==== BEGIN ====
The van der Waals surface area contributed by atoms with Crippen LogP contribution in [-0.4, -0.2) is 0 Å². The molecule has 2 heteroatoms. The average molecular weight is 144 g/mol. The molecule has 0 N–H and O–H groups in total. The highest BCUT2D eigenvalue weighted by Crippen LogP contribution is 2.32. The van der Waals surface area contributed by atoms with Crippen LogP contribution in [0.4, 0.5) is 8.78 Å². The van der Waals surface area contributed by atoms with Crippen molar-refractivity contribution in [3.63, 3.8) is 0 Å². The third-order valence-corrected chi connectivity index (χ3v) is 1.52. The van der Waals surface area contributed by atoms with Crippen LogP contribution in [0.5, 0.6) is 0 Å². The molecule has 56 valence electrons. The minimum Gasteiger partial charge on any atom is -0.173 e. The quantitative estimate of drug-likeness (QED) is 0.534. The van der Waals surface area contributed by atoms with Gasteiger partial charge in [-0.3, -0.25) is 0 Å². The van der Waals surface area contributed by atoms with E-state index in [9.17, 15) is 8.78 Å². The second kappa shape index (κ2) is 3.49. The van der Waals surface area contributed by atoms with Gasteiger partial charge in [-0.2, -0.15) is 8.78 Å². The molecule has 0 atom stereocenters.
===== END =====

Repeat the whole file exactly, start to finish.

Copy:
The van der Waals surface area contributed by atoms with Crippen LogP contribution in [-0.4, -0.2) is 0 Å². The molecule has 2 heteroatoms. The average molecular weight is 144 g/mol. The molecule has 0 N–H and O–H groups in total. The highest BCUT2D eigenvalue weighted by Crippen LogP contribution is 2.32. The van der Waals surface area contributed by atoms with Crippen LogP contribution in [0.4, 0.5) is 8.78 Å². The van der Waals surface area contributed by atoms with Crippen molar-refractivity contribution in [3.63, 3.8) is 0 Å². The third-order valence-corrected chi connectivity index (χ3v) is 1.52. The van der Waals surface area contributed by atoms with Crippen LogP contribution in [0.5, 0.6) is 0 Å². The molecule has 56 valence electrons. The minimum Gasteiger partial charge on any atom is -0.173 e. The quantitative estimate of drug-likeness (QED) is 0.534. The van der Waals surface area contributed by atoms with Gasteiger partial charge in [-0.3, -0.25) is 0 Å². The van der Waals surface area contributed by atoms with E-state index in [9.17, 15) is 8.78 Å². The second kappa shape index (κ2) is 3.49. The van der Waals surface area contributed by atoms with Gasteiger partial charge in [-0.2, -0.15) is 8.78 Å². The molecule has 0 atom stereocenters.